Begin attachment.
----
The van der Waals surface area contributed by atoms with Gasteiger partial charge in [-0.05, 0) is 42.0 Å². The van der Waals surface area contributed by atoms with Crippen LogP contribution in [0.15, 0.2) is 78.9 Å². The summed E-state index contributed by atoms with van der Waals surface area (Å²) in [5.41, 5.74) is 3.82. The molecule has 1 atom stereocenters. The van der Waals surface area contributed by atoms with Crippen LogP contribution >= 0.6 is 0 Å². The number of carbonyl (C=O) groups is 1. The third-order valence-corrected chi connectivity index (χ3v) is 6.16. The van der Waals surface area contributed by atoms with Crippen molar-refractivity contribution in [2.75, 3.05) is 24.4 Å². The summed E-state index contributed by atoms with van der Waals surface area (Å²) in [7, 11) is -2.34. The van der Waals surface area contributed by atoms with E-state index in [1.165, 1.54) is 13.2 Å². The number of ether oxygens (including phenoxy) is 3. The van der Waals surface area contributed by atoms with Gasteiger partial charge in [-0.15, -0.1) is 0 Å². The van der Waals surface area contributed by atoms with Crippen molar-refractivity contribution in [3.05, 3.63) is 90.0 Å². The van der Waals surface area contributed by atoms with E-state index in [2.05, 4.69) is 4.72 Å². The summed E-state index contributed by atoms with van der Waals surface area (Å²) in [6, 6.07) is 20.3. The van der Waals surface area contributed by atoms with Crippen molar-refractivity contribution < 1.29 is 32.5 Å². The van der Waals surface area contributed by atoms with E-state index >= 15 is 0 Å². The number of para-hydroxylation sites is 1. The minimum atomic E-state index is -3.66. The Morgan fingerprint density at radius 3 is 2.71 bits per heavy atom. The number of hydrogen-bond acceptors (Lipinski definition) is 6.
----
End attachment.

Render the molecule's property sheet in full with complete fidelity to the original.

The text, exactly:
The van der Waals surface area contributed by atoms with Gasteiger partial charge in [-0.05, 0) is 42.0 Å². The van der Waals surface area contributed by atoms with Crippen LogP contribution in [0.15, 0.2) is 78.9 Å². The summed E-state index contributed by atoms with van der Waals surface area (Å²) in [5.41, 5.74) is 3.82. The molecule has 1 atom stereocenters. The van der Waals surface area contributed by atoms with Crippen LogP contribution >= 0.6 is 0 Å². The number of carbonyl (C=O) groups is 1. The third-order valence-corrected chi connectivity index (χ3v) is 6.16. The van der Waals surface area contributed by atoms with Crippen molar-refractivity contribution in [2.75, 3.05) is 24.4 Å². The summed E-state index contributed by atoms with van der Waals surface area (Å²) in [7, 11) is -2.34. The van der Waals surface area contributed by atoms with E-state index in [1.165, 1.54) is 13.2 Å². The number of ether oxygens (including phenoxy) is 3. The van der Waals surface area contributed by atoms with Gasteiger partial charge in [-0.15, -0.1) is 0 Å². The van der Waals surface area contributed by atoms with Crippen molar-refractivity contribution in [3.05, 3.63) is 90.0 Å². The van der Waals surface area contributed by atoms with E-state index in [2.05, 4.69) is 4.72 Å². The summed E-state index contributed by atoms with van der Waals surface area (Å²) in [6, 6.07) is 20.3. The van der Waals surface area contributed by atoms with Crippen molar-refractivity contribution < 1.29 is 32.5 Å². The van der Waals surface area contributed by atoms with E-state index >= 15 is 0 Å². The number of para-hydroxylation sites is 1. The minimum atomic E-state index is -3.66. The Morgan fingerprint density at radius 3 is 2.71 bits per heavy atom. The number of hydrogen-bond acceptors (Lipinski definition) is 6.